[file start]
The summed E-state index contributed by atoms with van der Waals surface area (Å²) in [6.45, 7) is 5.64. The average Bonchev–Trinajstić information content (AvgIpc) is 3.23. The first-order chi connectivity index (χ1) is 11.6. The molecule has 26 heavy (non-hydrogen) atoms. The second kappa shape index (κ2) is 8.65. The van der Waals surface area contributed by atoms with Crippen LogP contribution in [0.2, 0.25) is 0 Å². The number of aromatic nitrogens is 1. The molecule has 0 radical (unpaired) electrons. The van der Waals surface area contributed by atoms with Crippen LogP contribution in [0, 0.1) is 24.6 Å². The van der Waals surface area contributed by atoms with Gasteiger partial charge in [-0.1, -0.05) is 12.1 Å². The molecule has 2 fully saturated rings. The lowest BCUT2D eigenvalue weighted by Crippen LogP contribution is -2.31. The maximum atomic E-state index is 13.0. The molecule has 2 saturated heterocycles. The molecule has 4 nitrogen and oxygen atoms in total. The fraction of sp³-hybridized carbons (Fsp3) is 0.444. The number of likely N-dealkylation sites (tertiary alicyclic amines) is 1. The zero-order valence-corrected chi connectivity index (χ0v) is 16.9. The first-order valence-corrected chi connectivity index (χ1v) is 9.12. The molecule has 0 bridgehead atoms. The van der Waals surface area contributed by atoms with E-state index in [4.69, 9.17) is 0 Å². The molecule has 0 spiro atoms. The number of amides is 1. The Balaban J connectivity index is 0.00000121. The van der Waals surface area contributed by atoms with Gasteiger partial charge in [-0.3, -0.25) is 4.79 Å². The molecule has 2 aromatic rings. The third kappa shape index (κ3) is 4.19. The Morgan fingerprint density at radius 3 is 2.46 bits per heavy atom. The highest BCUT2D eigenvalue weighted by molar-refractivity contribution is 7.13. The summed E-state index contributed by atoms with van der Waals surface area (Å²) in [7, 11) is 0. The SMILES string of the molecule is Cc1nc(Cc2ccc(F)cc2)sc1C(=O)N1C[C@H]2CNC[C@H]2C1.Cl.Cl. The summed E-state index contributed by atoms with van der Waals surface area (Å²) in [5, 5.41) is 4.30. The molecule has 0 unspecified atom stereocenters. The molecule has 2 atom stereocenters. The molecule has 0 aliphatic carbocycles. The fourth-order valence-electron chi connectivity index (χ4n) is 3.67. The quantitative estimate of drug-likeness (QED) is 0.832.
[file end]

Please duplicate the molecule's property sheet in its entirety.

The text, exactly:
The summed E-state index contributed by atoms with van der Waals surface area (Å²) in [6.45, 7) is 5.64. The average Bonchev–Trinajstić information content (AvgIpc) is 3.23. The first-order chi connectivity index (χ1) is 11.6. The molecule has 26 heavy (non-hydrogen) atoms. The second kappa shape index (κ2) is 8.65. The van der Waals surface area contributed by atoms with Crippen LogP contribution in [0.2, 0.25) is 0 Å². The number of aromatic nitrogens is 1. The molecule has 0 radical (unpaired) electrons. The van der Waals surface area contributed by atoms with Crippen LogP contribution in [0, 0.1) is 24.6 Å². The van der Waals surface area contributed by atoms with Gasteiger partial charge in [-0.1, -0.05) is 12.1 Å². The molecule has 2 fully saturated rings. The lowest BCUT2D eigenvalue weighted by Crippen LogP contribution is -2.31. The maximum atomic E-state index is 13.0. The molecule has 2 saturated heterocycles. The molecule has 4 nitrogen and oxygen atoms in total. The fraction of sp³-hybridized carbons (Fsp3) is 0.444. The number of likely N-dealkylation sites (tertiary alicyclic amines) is 1. The zero-order valence-corrected chi connectivity index (χ0v) is 16.9. The first-order valence-corrected chi connectivity index (χ1v) is 9.12. The molecule has 0 bridgehead atoms. The van der Waals surface area contributed by atoms with E-state index in [4.69, 9.17) is 0 Å². The molecule has 0 spiro atoms. The number of amides is 1. The Balaban J connectivity index is 0.00000121. The van der Waals surface area contributed by atoms with Gasteiger partial charge in [-0.3, -0.25) is 4.79 Å². The molecule has 2 aromatic rings. The third kappa shape index (κ3) is 4.19. The Morgan fingerprint density at radius 3 is 2.46 bits per heavy atom. The highest BCUT2D eigenvalue weighted by molar-refractivity contribution is 7.13. The summed E-state index contributed by atoms with van der Waals surface area (Å²) in [7, 11) is 0. The SMILES string of the molecule is Cc1nc(Cc2ccc(F)cc2)sc1C(=O)N1C[C@H]2CNC[C@H]2C1.Cl.Cl. The summed E-state index contributed by atoms with van der Waals surface area (Å²) in [5, 5.41) is 4.30. The molecule has 0 unspecified atom stereocenters. The molecule has 2 atom stereocenters. The molecule has 0 aliphatic carbocycles. The fourth-order valence-electron chi connectivity index (χ4n) is 3.67. The quantitative estimate of drug-likeness (QED) is 0.832.